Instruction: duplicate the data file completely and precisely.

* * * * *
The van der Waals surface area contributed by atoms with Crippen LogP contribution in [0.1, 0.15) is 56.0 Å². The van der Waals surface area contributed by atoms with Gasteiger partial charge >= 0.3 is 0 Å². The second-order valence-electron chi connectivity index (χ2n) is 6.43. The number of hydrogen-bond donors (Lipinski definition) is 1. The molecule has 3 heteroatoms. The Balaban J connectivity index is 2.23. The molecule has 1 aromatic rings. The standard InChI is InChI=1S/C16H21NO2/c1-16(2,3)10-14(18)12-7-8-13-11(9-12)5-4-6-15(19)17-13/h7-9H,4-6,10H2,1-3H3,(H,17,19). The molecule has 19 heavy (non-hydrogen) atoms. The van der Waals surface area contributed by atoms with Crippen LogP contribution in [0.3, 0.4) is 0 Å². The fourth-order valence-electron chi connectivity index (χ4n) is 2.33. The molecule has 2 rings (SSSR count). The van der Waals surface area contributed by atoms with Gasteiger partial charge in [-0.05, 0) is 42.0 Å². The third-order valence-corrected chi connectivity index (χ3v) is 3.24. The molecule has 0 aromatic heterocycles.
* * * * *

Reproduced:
The van der Waals surface area contributed by atoms with Crippen LogP contribution in [0.1, 0.15) is 56.0 Å². The van der Waals surface area contributed by atoms with Gasteiger partial charge >= 0.3 is 0 Å². The second-order valence-electron chi connectivity index (χ2n) is 6.43. The number of hydrogen-bond donors (Lipinski definition) is 1. The molecule has 3 heteroatoms. The Balaban J connectivity index is 2.23. The molecule has 1 aromatic rings. The standard InChI is InChI=1S/C16H21NO2/c1-16(2,3)10-14(18)12-7-8-13-11(9-12)5-4-6-15(19)17-13/h7-9H,4-6,10H2,1-3H3,(H,17,19). The molecule has 19 heavy (non-hydrogen) atoms. The van der Waals surface area contributed by atoms with Crippen LogP contribution in [0.3, 0.4) is 0 Å². The fourth-order valence-electron chi connectivity index (χ4n) is 2.33. The molecule has 2 rings (SSSR count). The van der Waals surface area contributed by atoms with Gasteiger partial charge in [-0.05, 0) is 42.0 Å². The third-order valence-corrected chi connectivity index (χ3v) is 3.24. The molecule has 0 aromatic heterocycles.